He cleared his throat as if talking to a person. "You must not know who I am," his letter read, "but I am the pirate who raided the boat that you and your daughter were on. I think it is only proper that I should tell you that she is still here on this pirate ship. She is learning the skills of combat and we are docking in Shenkuu for a brief time. If you want to pick up your daughter from there, do not bring the authorities. If you do, your daughter stays with us. She does not seem too unhappy about staying on the ship. She actually seems to enjoy it." He sighed his name with careful precision before sighing, putting the quill down.
"It's a tough job," Silver said dryly from the door, startling Deriun. "You have to make decisions you wouldn't make in any other position; you have to go to your limits to protect those that you care about -- and those that care about you."
"I know," Deriun said sadly, looking at the letter once more. "It is not possible for captains of pirate ships and faeries to mix. I know it, but Jessica seems like she is meant for a pirate ship. She enjoys the sea breeze on her face, the salty smell of brine in her nostrils. She does not care that her hair is more tangled than a patch of thorns, she does not care that the food is not all that tasty. She deserves to stay!"
"But her duty is on land," Silver reminded him. "She has a life back there. She has a mother who misses her, a whole kingdom in the clouds who are wondering where on Neopia she has got to. Most importantly, there is a place up there that is empty. A place only she can fill."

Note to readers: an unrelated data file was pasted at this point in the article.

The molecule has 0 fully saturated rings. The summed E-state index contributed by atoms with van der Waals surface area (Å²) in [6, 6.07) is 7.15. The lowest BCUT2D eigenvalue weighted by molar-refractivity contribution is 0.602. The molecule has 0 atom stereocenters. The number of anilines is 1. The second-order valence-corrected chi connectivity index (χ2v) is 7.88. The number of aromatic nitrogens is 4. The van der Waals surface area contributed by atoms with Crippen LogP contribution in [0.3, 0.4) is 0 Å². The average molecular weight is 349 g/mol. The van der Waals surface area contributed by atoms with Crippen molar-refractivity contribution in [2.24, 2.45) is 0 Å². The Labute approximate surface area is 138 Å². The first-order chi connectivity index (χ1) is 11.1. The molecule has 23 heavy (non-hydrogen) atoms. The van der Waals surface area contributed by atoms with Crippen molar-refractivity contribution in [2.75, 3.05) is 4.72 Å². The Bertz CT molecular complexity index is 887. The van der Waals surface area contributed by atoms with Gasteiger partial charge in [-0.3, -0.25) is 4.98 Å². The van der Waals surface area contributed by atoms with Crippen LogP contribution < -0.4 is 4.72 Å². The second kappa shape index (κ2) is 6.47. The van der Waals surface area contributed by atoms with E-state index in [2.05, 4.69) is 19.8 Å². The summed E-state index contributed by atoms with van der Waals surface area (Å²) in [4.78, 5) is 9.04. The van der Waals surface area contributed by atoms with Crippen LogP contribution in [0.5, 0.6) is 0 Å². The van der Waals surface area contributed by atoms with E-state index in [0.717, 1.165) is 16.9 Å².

"If she did challenge me," Deriun said in a strangled voice, "and went on to become the captain of a ship, do you think that her... people... would mind then?"
"Yes, I suppose it would be an offence," Silver said with a sharp sniff. "She lives in a delicate society; one jerk of a limb could break the whole web."
"And faerie webs are even more fragile than a Spyder's, for they are made of magic," Deriun whispered, more to the dancing wind that was coming in through his ever-open porthole than to anyone.
Jessica took advantage of Silver's brief departure. She slipped across the deck to where the boys were sparring with each other as usual.
"Jessica!" some called, happy to see her. She'd charmed most of them into liking her, that was, after she'd given the cold shoulder and observed them to see if they would prove annoying if she befriended them.